The European Union has called on the Venezuelan government and opposition to do more to establish peace in the country as violent protests for and against President Nicolas Maduro claim more lives.
"We call on all Venezuelans to come together to de-escalate the situation and find democratic solutions in the framework of the constitution," EU foreign affairs spokeswoman Nabila Massrali said Thursday, adding, "Only peaceful and constructive engagement can halt the deterioration of the situation in Venezuela and build better prospects for its people."
The statement came a day after three people were killed in escalated protests in Venezuela.
Officials said a soldier was killed overnight when a squad of National Guard forces was attacked near the capital Caracas. A 17-year-old boy and a 23-year-old woman were also among the fatalities of the Wednesday protests. The recent deaths brought to eight the number of people killed in the fresh uptick of violence in oil-rich Venezuela, where Maduro and his supporters are under heavy pressure to quit power.
The 28-member bloc described the deaths as "highly regrettable," urging the two sides to engage in peaceful manners to calm down the situation.
"All concerned, including members of the security forces, have a responsibility to act in full compliance with the rule of law and human rights," the EU spokeswoman said.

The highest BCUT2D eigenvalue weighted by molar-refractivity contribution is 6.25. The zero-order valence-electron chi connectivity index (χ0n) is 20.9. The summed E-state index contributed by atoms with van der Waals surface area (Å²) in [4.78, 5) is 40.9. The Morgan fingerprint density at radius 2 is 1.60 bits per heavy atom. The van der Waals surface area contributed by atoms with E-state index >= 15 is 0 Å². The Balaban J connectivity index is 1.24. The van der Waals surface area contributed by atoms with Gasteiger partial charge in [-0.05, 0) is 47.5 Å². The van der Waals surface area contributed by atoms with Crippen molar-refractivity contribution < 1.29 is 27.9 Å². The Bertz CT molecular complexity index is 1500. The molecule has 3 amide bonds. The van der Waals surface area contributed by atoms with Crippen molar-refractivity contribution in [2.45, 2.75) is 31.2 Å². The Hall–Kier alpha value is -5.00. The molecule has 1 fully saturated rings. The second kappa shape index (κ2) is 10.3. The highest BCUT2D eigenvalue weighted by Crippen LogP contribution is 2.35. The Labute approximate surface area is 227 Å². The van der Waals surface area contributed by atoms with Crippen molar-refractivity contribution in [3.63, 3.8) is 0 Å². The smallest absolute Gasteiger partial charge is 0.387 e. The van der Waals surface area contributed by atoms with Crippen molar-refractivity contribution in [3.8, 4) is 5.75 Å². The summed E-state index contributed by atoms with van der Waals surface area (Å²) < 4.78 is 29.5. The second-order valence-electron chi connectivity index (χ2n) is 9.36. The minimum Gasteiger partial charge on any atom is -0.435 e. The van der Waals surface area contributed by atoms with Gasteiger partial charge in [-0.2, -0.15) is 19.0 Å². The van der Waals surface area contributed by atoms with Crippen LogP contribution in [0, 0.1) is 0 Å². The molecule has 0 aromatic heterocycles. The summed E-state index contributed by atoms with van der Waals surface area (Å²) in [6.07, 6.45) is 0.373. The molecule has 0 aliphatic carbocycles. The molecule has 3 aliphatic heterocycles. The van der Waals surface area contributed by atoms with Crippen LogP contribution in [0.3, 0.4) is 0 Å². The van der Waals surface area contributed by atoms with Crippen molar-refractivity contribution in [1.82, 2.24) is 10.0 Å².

The European Union also said that an investigation had to be launched to identify those behind the surge in violence.
"We call for an investigation into the deaths and acts of violence that occurred during the demonstrations, and for those responsible to be held accountable,” said Massrali.
Anti-government demonstrations intensified in Venezuela on April 1, after the Supreme Court decided to strip Congress of its last vestiges of power.
The court later withdrew the move but protesters pushed with calls on Maduro to leave office.
The embattled president is blamed for Venezuela’s economic woes while the opposition also censures the 54-year-old leader for what it calls his lack of tolerance for dissent.
Maduro says the Western-backed opposition has hugely capitalized on the global slump in oil prices to try to remove him from office.